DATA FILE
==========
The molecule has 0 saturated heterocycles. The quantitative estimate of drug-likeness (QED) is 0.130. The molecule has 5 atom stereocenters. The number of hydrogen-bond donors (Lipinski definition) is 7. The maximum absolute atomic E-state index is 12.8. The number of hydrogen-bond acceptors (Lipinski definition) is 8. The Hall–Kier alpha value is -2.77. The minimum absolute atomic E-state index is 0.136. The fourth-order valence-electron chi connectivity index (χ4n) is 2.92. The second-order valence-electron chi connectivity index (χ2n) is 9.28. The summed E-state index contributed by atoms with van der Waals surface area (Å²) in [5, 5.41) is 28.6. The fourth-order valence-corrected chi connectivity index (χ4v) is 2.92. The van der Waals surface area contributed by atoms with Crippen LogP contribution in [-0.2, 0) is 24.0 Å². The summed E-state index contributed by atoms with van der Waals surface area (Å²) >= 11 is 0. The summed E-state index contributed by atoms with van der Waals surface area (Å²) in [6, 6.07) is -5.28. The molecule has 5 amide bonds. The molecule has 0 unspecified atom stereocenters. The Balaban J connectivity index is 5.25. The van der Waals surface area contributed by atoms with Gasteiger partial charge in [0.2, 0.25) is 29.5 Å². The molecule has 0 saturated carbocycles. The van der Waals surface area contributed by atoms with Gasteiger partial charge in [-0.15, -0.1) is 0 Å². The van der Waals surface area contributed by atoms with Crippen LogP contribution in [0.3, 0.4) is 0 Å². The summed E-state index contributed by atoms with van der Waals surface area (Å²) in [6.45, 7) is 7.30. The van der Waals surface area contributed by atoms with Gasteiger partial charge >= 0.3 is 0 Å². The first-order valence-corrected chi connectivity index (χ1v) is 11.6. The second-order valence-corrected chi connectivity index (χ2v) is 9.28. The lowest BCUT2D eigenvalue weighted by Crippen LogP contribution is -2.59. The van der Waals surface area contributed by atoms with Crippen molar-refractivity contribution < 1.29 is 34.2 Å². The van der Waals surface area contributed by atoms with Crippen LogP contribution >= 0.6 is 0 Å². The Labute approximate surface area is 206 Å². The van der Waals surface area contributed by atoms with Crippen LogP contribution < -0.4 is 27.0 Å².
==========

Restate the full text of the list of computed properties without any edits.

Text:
The molecule has 0 saturated heterocycles. The quantitative estimate of drug-likeness (QED) is 0.130. The molecule has 5 atom stereocenters. The number of hydrogen-bond donors (Lipinski definition) is 7. The maximum absolute atomic E-state index is 12.8. The number of hydrogen-bond acceptors (Lipinski definition) is 8. The Hall–Kier alpha value is -2.77. The minimum absolute atomic E-state index is 0.136. The fourth-order valence-electron chi connectivity index (χ4n) is 2.92. The second-order valence-electron chi connectivity index (χ2n) is 9.28. The summed E-state index contributed by atoms with van der Waals surface area (Å²) in [5, 5.41) is 28.6. The fourth-order valence-corrected chi connectivity index (χ4v) is 2.92. The van der Waals surface area contributed by atoms with Crippen LogP contribution in [-0.2, 0) is 24.0 Å². The summed E-state index contributed by atoms with van der Waals surface area (Å²) >= 11 is 0. The summed E-state index contributed by atoms with van der Waals surface area (Å²) in [6, 6.07) is -5.28. The molecule has 5 amide bonds. The molecule has 0 unspecified atom stereocenters. The Balaban J connectivity index is 5.25. The van der Waals surface area contributed by atoms with Gasteiger partial charge in [0.2, 0.25) is 29.5 Å². The molecule has 0 saturated carbocycles. The van der Waals surface area contributed by atoms with Gasteiger partial charge in [-0.15, -0.1) is 0 Å². The van der Waals surface area contributed by atoms with Crippen LogP contribution in [0.3, 0.4) is 0 Å². The summed E-state index contributed by atoms with van der Waals surface area (Å²) in [6.45, 7) is 7.30. The van der Waals surface area contributed by atoms with Gasteiger partial charge >= 0.3 is 0 Å². The first-order valence-corrected chi connectivity index (χ1v) is 11.6. The second-order valence-corrected chi connectivity index (χ2v) is 9.28. The lowest BCUT2D eigenvalue weighted by Crippen LogP contribution is -2.59. The van der Waals surface area contributed by atoms with Crippen molar-refractivity contribution < 1.29 is 34.2 Å². The van der Waals surface area contributed by atoms with Crippen LogP contribution >= 0.6 is 0 Å². The Labute approximate surface area is 206 Å². The van der Waals surface area contributed by atoms with Crippen LogP contribution < -0.4 is 27.0 Å².